Gregorian calendar
The Gregorian calendar, which is currently used in most countries of the world, was derived from the Julian calendar. In the Julian calendar, a mean length of 365.25 days for the year is adopted. The calendar year is adjusted to this mean value by inserting an intercalary day every four years. The intercalary or leap year has 366 days and each of the other three years has 365 days. The year with a numerical designation divisible by 4 would be a leap year. The mean Julian calendar year exceeds the length of the Earth's rotation around the Sun (365.2422 days) by about 11 m 14s.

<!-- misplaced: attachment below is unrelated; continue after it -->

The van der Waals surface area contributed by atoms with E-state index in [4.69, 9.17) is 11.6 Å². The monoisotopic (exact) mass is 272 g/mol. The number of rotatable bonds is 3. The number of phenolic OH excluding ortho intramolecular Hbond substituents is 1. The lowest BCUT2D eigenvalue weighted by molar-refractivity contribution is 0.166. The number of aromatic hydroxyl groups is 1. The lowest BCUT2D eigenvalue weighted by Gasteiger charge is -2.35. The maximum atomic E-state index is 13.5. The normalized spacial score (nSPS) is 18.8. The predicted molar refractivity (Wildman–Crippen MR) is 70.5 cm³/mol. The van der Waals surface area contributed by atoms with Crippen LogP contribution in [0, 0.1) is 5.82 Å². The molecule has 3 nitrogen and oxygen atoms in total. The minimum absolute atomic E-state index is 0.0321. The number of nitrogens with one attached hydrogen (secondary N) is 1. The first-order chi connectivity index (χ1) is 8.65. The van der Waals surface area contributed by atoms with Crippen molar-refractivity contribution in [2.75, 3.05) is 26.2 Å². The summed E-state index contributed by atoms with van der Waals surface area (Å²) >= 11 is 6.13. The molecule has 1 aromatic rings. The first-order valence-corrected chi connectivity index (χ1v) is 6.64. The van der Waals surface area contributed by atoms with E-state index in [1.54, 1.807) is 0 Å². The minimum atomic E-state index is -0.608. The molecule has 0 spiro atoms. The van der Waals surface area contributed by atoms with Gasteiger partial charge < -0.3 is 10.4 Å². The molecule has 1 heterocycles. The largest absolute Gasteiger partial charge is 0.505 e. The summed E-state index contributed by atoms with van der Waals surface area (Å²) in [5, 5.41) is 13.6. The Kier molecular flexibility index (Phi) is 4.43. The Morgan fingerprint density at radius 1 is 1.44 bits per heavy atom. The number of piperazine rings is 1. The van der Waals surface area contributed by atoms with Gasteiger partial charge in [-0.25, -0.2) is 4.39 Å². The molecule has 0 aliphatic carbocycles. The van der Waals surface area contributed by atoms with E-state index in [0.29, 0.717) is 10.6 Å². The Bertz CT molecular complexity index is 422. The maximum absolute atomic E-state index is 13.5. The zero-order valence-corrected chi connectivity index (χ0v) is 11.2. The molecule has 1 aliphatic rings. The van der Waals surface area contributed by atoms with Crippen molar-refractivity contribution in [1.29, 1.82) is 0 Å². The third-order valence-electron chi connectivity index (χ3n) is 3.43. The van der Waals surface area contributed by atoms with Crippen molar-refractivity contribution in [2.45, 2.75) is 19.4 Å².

In 1582, Pope Gregory XIII revised the Julian calendar and adopted a different rule for leap year by omitting the intercalary day in century years that are not divisible by 400. In the Gregorian calendar, there are 97 leap years (366 days a year) and 303 ordinary years (365 days a year) for every 400 years so that the mean Gregorian calendar year is 365.2425 days, quite close to the length of the Earth's rotation around the Sun of 365.2422 days.
Is the Year 2000 a leap year?
According to the leap year rules of the Gregorian calendar, 2000 is divisible by both 4 and 400 and thus the Year 2000 is a leap year. However, the century years 1700, 1800 and 1900 are not leap years as the figures are not divisible by 400.